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New Londonderry policy would hold student athletes accountable, on and off school grounds

Union Leader Correspondent

June 18. 2014 9:53PM

LONDONDERRY — District officials are considering an updated code-of-conduct policy that, if passed, would mean a stricter set of rules for Londonderry High School student-athletes. A first draft of the new “Life of a Lancer” policy went before the School Board Tuesday. If the board approves the policy later this summer, members of high school sports teams would be expected to refrain from narcotics and alcohol.

Those expectations are hardly new, but unlike the existing policy, students’ behavior expectations aren’t limited to what goes on at school, Superintendent Nate Greenberg said.

“Our students’ behavior is reflective on our schools,” Greenberg said.

Student-athletes helped draft the new policy, which is based on the Life of an Athlete: New Hampshire program. Under the new code of conduct, students would be asked to sign a contract prior to being permitted to partake in athletic events or any other co-curricular activities. The rules would remain in effect from the first day of a student’s participation in sanctioned school activities throughout either the last day of participation or the last day of school, whichever is later.

Students caught with alcohol or narcotics during sporting or other co-curricular events on school grounds would be suspended from participation for a 180-day period. Principal Jason Parent said that suspension could be reduced to 90 days upon completion of the school’s alcohol and drug educational intervention program. Violations of the substance abuse policy occurring off school-grounds would be subject to a “three strikes and you’re possibly out” basis, according to Athletic Director Howard Sobolov.

First offense for an issue occurring either off school grounds and/or not at a school-sanctioned event would be a 20-day suspension from participating in sports. The student would also have to perform 10 hours of community service before returning to the field and pass a substance screening at the student’s expense.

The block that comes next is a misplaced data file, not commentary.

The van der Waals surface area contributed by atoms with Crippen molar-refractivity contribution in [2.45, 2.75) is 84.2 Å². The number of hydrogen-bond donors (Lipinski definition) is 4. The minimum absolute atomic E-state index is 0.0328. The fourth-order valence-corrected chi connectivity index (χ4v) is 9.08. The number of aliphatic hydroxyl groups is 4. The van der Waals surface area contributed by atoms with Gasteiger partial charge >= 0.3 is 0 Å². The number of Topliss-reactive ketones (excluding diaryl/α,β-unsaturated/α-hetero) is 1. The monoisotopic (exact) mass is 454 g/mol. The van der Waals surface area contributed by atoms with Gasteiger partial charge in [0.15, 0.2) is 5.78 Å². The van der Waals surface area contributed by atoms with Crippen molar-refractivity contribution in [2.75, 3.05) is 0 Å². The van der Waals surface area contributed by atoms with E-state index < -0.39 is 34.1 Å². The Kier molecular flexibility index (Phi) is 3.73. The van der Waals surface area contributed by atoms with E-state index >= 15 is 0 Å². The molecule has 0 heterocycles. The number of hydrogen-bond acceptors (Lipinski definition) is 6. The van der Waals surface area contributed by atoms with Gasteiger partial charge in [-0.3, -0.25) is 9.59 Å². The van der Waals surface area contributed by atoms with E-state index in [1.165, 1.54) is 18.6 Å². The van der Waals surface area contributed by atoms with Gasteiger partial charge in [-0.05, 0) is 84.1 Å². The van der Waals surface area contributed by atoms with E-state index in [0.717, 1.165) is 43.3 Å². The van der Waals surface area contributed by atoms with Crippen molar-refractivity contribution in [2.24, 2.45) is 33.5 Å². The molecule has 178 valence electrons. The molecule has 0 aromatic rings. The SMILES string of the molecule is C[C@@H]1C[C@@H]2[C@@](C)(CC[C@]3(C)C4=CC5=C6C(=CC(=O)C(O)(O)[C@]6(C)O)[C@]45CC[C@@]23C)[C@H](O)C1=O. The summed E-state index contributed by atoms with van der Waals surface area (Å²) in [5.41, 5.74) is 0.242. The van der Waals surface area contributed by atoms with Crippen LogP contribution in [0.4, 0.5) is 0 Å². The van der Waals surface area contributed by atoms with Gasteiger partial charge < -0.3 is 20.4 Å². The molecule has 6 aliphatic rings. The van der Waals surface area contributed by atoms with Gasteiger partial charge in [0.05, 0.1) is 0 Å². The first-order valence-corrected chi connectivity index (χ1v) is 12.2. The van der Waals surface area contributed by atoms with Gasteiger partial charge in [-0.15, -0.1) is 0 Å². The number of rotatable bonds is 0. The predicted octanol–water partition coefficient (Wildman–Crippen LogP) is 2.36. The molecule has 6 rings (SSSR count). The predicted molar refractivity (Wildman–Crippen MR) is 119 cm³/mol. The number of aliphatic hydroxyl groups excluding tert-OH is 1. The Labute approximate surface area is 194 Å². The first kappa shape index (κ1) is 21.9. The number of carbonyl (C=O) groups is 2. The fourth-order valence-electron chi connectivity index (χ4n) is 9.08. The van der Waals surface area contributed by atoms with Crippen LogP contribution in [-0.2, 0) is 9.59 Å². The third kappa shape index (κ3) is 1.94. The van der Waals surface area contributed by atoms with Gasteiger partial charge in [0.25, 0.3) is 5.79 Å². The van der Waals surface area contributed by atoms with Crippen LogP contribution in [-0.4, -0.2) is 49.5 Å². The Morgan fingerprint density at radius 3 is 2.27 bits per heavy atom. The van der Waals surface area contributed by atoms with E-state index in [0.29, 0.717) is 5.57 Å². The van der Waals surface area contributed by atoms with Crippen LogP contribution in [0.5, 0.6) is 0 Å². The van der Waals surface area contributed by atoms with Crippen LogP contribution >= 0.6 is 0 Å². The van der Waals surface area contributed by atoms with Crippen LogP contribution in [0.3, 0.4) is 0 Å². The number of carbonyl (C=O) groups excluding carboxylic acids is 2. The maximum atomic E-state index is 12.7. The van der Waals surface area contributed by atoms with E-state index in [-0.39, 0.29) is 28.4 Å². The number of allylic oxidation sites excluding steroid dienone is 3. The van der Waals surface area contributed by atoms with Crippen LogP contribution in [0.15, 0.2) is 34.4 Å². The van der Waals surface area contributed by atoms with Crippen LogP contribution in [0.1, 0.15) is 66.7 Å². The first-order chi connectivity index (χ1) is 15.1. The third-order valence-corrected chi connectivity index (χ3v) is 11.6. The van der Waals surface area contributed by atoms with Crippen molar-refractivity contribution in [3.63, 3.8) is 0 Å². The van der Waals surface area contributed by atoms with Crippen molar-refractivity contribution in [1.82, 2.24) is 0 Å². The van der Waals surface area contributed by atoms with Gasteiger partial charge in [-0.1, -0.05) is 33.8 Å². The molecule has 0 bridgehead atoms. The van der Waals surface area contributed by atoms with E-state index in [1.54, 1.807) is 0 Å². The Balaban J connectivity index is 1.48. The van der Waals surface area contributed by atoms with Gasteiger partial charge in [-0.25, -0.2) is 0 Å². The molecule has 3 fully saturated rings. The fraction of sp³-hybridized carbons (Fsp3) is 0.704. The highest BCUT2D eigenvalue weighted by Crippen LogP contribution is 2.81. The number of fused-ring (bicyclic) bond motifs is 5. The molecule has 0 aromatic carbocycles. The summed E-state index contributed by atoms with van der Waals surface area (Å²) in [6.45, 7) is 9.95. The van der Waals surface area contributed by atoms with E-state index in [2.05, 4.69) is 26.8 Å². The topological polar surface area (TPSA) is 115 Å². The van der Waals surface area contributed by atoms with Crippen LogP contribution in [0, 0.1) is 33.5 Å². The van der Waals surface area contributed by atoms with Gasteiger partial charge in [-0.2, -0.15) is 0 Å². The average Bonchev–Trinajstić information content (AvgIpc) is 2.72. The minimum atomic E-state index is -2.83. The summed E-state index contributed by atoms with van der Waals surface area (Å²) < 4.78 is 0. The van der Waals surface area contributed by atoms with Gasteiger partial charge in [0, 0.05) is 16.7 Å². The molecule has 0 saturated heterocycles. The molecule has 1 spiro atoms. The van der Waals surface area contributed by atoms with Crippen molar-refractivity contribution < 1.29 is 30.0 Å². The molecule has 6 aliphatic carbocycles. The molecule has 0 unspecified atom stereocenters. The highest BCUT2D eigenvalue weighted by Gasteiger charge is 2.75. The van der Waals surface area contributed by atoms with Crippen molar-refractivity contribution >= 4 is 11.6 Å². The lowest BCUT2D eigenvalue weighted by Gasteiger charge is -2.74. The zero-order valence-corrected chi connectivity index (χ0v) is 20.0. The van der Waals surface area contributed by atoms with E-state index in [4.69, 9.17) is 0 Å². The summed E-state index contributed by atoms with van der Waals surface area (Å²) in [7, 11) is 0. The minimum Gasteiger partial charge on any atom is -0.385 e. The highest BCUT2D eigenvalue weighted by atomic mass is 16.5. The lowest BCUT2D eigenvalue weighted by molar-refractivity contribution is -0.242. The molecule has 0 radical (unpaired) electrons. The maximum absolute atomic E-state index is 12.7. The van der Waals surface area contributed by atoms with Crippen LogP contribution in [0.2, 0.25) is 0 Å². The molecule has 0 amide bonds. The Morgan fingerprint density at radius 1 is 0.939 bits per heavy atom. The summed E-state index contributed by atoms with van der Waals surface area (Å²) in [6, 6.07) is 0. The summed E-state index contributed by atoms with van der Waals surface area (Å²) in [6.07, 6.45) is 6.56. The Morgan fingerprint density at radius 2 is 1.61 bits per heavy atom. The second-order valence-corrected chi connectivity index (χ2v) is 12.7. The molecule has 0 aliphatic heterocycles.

Second offense would result in a 90-day participation suspension and 20 hours of community service, followed by a mandatory substance abuse treatment program at the student’s expense.

Third offense means a minimum 90-day participation suspension and another 20 hours of community service, mandatory substance abuse treatment and possibly being kicked off the team, though school officials stressed such decisions would be made on a case-by-case basis.

Academic standards will also apply to student-athletes, with participating team members required to pass five units of work during the previous quarter.

“With the Life of a Lancer program, instead of penalizing people who violate the contract on or off school grounds, we’re teaching them that there are consequences,” Sobolov said. “We don’t automatically remove them from the team. Instead we look at ways to get them back in the game and hopefully we’re able to help them with any issues they may have.”


School board members expressed support for the new policy, which will return before the board next month.

“When I sat down to read it, it turned out to be stricter than what I expected,” board member Steve Young said. “But it’s very well written. It takes a tough stance, there’s community service involved….and it puts a statement in the ground and says ‘this is what you have to follow.’”

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